As you might expect, as a long term disability insurance attorney, this is a common and frequent question I get from clients, and usually one of the first questions most clients ask.
The answer depends in part on whether your claim is governed by the federal ERISA statute or state law. Whether or not a claim is governed by federal ERISA statute or state law generally depends on whether or not the disability insurance policy is part of an employee benefits plan as opposed to a privately purchased disability insurance policy. Generally, an employer-provided long term disability insurance policy is governed by ERISA, while a privately purchased policy is governed by state law.
I say “generally”, because there are exceptions. For instance, ERISA does not govern long term disability insurance policies issued by church or governmental employers. State law applies to those. There are many other instances in which ERISA may not apply to an employer-issued policy, so you should consult with an experienced ERISA long term disability insurance attorney to determine whether your particular situation is governed by ERISA or state law.
If your long term disability claim is governed by state law rather than ERISA, and if we win, you will be entitled to be put back on benefits going forward, plus receive whatever backpay is due. We can, and always will REQUEST that the court award a penalty equal to the amount of backpay owed, in addition to the actual amount owed, plus attorney’s fees. But the court can award benefits with OR without awarding the penalty and attorney’s fees, depending upon how egregious the court finds the denial to have been.
If your long term disability claim is found to be governed by ERISA instead of state law, all of the above applies, with the exception of the penalty. In other words, attorney’s fees may be awarded under ERISA if we win AND the court finds the denial to be egregious enough, but the court cannot award penalties in addition to attorney’s fees under ERISA. The federal ERISA statute simply doesn’t allow penalties.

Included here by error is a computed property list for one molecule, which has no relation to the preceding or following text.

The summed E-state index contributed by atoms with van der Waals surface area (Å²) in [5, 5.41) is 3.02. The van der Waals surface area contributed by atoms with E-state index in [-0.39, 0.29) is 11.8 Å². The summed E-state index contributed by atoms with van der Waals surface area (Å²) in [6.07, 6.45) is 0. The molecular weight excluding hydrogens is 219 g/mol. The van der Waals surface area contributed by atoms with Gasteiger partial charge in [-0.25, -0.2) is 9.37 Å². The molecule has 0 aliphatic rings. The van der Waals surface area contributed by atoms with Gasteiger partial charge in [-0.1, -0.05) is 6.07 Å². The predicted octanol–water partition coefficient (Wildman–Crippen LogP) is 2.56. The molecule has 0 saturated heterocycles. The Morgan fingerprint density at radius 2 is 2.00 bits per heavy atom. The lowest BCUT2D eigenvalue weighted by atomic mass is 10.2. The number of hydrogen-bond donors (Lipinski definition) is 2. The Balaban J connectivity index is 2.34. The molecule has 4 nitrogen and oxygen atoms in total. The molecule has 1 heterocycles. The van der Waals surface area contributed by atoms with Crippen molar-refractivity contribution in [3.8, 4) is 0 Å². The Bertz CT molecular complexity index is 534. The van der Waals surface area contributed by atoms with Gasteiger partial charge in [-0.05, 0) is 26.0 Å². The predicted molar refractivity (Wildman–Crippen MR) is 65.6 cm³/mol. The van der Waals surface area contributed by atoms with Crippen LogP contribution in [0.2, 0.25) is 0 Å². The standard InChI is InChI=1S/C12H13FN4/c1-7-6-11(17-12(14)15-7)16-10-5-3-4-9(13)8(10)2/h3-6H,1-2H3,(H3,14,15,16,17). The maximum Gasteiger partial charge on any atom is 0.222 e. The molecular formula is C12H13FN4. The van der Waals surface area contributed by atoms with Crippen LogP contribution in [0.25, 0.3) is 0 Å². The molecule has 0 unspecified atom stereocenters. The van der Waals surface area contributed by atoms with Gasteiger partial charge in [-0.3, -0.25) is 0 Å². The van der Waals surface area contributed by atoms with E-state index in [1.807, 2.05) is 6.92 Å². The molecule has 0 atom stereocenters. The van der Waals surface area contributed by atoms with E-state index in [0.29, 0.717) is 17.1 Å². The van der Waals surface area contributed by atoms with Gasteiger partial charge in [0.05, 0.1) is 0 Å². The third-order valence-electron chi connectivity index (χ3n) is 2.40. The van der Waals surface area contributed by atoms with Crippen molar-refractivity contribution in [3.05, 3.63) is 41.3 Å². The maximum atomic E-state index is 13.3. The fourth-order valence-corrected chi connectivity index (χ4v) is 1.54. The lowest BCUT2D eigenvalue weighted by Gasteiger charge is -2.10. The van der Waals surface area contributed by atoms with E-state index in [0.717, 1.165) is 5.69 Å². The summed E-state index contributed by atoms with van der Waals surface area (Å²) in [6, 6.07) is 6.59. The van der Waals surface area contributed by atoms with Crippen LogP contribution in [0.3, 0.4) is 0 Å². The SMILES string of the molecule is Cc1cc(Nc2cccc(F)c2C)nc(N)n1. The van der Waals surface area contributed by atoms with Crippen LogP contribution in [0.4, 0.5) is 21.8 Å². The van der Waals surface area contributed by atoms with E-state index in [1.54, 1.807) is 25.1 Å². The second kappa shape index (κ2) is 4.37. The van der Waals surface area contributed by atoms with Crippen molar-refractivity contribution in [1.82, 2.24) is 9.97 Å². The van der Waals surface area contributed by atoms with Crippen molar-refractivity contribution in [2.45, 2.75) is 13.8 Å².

Unfortunately, whether the claim is governed by state law OR ERISA, unlike in a typical personal injury case, damages for pain and suffering, loss of enjoyment of life or mental anguish caused to the victim by the insurer’s wrongful denial or failure to pay long term disability benefits cannot be recovered. Nor can punitive damages be recovered, aside from the penalty described above, and again, only if state law applies instead of ERISA.
Settlement considerations: Sometimes insurers are willing to settle a long term disability benefits case on a lump sum basis, but they are not required to do so, and sometimes will not consider doing so at all.
If we ultimately attempt attempt lump-sum settlement at some point, which we will often do if the client wishes to, the demand is calculated as follows: all back pay owed, plus the present value of what the insurer would owe for the duration of the policy payment provisions, plus attorney’s fees, as well as the penalty, assuming state law applies (no penalty if ERISA applies).
That being said, the insurer will virtually never settle for that full amount, but the decision of whether or not to accept a certain amount offered in settlement will always be your choice. I will offer recommendations to you in that respect as your attorney, based upon my evaluation of our strengths, weaknesses and likelihood of success at trial. My opinion on that is always on a case-by-case basis, and after I have benefit of reviewing the entire administrative file, as each case is unique. Regardless of my opinion or recommendation, however, the choice of settling or going to trial will always ultimately be yours to make.
On the other hand, if we go to trial and are asking the court to make an award, the court cannot award prospective, or future amounts owed under the policy. The court is limited to rendering an award of backpay owed, ordering the insurer to put you back on benefits going forward, along with attorney’s fees, and a penalty as described above (but the penalty applies only if state law governs, not under ERISA).
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